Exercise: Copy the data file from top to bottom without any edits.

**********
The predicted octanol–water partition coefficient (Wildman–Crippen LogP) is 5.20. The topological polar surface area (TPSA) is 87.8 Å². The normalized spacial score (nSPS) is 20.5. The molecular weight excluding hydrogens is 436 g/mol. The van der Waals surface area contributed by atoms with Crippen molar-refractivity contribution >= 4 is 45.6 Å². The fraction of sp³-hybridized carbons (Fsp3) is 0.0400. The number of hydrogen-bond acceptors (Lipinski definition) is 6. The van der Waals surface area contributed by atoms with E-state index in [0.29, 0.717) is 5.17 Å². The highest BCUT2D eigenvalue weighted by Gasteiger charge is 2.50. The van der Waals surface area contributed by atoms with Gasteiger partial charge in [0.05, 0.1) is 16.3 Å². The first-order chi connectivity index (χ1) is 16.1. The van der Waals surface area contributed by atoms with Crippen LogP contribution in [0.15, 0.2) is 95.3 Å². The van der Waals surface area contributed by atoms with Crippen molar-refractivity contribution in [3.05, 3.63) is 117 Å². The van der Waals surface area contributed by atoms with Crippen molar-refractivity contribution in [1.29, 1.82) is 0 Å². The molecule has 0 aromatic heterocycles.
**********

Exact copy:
The predicted octanol–water partition coefficient (Wildman–Crippen LogP) is 5.20. The topological polar surface area (TPSA) is 87.8 Å². The normalized spacial score (nSPS) is 20.5. The molecular weight excluding hydrogens is 436 g/mol. The van der Waals surface area contributed by atoms with Crippen molar-refractivity contribution >= 4 is 45.6 Å². The fraction of sp³-hybridized carbons (Fsp3) is 0.0400. The number of hydrogen-bond acceptors (Lipinski definition) is 6. The van der Waals surface area contributed by atoms with E-state index in [0.29, 0.717) is 5.17 Å². The highest BCUT2D eigenvalue weighted by Gasteiger charge is 2.50. The van der Waals surface area contributed by atoms with Gasteiger partial charge in [0.05, 0.1) is 16.3 Å². The first-order chi connectivity index (χ1) is 16.1. The van der Waals surface area contributed by atoms with Crippen LogP contribution in [0.15, 0.2) is 95.3 Å². The van der Waals surface area contributed by atoms with Crippen molar-refractivity contribution in [3.05, 3.63) is 117 Å². The van der Waals surface area contributed by atoms with Crippen molar-refractivity contribution in [1.29, 1.82) is 0 Å². The molecule has 0 aromatic heterocycles.